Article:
In a landmark decision, a nine judge bench of the Supreme Court of India ruled today that privacy is a fundamental right protected by the Constitution of India.
Due to the volume of cases brought before the Supreme Court of India, cases are generally heard by benches consisting of a subset of the ten justices of the Supreme Court. The question of whether there is a constitutionally protected right to privacy arose in a 2015 case brought before a three judge bench of the Indian Supreme Court challenging the legal validity of the Government of India's Aadhaar program. Under the Aadhaar program, the Unique Identification Authority of India (UIDAI), an Indian government authority, is charged to assign a twelve digit unique identification number (UID) to each of the over 1.3 billion residents of India. Each resident's UID is linked to certain biometric information of the resident including his/her photograph, fingerprints and iris scans. The UIDs are used by the government for a variety of purposes including to eliminate fraud in connection with the dispensing of benefits under various government welfare programs. The three judge bench in the Aadhaar case determined that to assess the case appropriately, a determination of whether the right to privacy is a fundamental right protected by the Constitution of India was required by a larger bench of Indian Supreme Court justices. Given that the 1954 case of M.P. Sharma et al. v. Satish Chandra, District Magistrate, Delhi et al. holding that privacy is not a right guaranteed by the Indian Constitution was decided by an eight judge bench, a larger bench of nine Supreme Court justices was convened to determine whether the rationale of the M.P. Sharma judgment and others which similarly found that the Indian Constitution does not guarantee a right of privacy was based on "jurisprudential correctness." This bench of nine justices of the Indian Supreme Court listened to arguments presented over six long days spread over three weeks.
Today's 547 page judgment by the Supreme Court of India consists of one opinion signed by four justices and five separate concurring opinions. It reads like tome on the theory and jurisprudence of privacy law. The judgment includes a comparative analysis of privacy laws and court judgments of the United Kingdom, the United States, South Africa, Canada, the European Union and the treatment of privacy under the European Convention on Human Rights, the European Charter and the Inter-American Court of Human Rights. It also considers critiques of the privacy doctrine and existing Indian case law containing conflicting views on whether privacy is a fundamental right protected by the Indian constitution.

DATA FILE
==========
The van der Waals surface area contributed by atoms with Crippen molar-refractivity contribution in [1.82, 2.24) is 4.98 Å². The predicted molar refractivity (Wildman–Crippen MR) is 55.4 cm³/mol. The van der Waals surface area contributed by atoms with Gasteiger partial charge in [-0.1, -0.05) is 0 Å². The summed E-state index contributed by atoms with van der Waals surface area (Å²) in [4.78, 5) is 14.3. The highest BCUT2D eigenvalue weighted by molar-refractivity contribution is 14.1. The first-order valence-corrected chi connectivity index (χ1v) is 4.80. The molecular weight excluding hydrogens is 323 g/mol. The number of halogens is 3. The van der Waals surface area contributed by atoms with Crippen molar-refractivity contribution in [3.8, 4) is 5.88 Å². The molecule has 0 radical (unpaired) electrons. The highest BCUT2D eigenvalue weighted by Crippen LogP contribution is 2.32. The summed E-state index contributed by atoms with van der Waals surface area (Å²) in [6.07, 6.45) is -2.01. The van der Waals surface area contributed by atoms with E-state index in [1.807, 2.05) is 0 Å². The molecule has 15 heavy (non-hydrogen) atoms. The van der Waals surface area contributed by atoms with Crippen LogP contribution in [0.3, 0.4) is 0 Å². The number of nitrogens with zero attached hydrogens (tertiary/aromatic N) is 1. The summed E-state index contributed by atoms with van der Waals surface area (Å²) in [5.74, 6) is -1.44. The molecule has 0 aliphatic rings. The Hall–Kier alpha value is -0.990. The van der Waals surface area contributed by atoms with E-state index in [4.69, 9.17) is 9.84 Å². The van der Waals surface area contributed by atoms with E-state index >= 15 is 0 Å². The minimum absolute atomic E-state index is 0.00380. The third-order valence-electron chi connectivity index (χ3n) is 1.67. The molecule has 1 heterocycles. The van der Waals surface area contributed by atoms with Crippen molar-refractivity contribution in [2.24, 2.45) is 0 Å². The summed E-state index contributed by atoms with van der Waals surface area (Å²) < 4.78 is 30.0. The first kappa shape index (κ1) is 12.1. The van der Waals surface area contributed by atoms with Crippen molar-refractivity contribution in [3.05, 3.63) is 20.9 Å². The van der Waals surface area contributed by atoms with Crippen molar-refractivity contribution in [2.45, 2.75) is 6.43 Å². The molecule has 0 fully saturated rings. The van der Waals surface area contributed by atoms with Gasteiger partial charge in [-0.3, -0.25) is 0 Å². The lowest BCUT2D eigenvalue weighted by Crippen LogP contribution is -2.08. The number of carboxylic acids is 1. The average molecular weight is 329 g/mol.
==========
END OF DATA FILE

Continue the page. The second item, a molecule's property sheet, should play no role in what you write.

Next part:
The extensive analysis conducted by the bench has rendered a decision that is unequivocal: "The right to privacy is protected as an intrinsic part of the right to life and personal liberty under Article 21 [of the Indian Constitution] and as part of freedoms guaranteed by Part III of the Constitution."
Part III of the Indian Constitution is India's "bill of rights" which enumerates the fundamental rights guaranteed by the Indian Constitution. Article 21 states "No person shall be deprived of his life or personal liberty except according to procedure established by law."
In today's ruling, the court states that life and personal liberty are not creations of the Constitution they are "rights that are recognized by the Constitution as inhering in each individual as an intrinsic and inseparable part of the human element which dwells within" and that "privacy is a constitutionally protected right which emerges primarily from the guarantee of life and personal liberty in Article 21 of the Constitution." The court goes on to state that "privacy is the constitutional core of human dignity" before clarifying that like all of the fundamental rights enumerated in Article III of the Indian Constitution, the right to privacy is not an absolute right but rather is subject to permissible restrictions on fundamental rights. A law which encroaches on the right to privacy may be valid if it is otherwise legal, it fulfills a legitimate aim of the state and it is based upon a rational connection between the objective of the law and the means adopted to achieve the objective.
Whether this case will affect the legality of the Aadhaar program remains an open question. The court does state in its judgment that the state may have justifiable reasons for the collection and storage of data and that objective of ensuring that resources are properly deployed to legitimate beneficiaries is a valid ground for the state to insist on the collection of data. If data collected under the Aadhaar program is used for legitimate state interest and not for purposes unrelated to a legitimate state interest, the program, and the collection of personal and biometric information through the program, may be held to be legal.
Apart from the impact this case may have on deciding the legality of the Aadhaar program, the case may also impact how future cases dealing with other issues such as gay rights and procreation may be decided by recognizing that privacy includes matters to sexual orientation and procreation.
Further, as part of its judgment, the court has identified the need for the Government of India to examine and put into place a robust regime for data protection. Accordingly, today's judgment may lead to the further development of privacy laws and regulations in India.
We will continue to monitor the development of privacy laws in India and publish updates here as appropriate.
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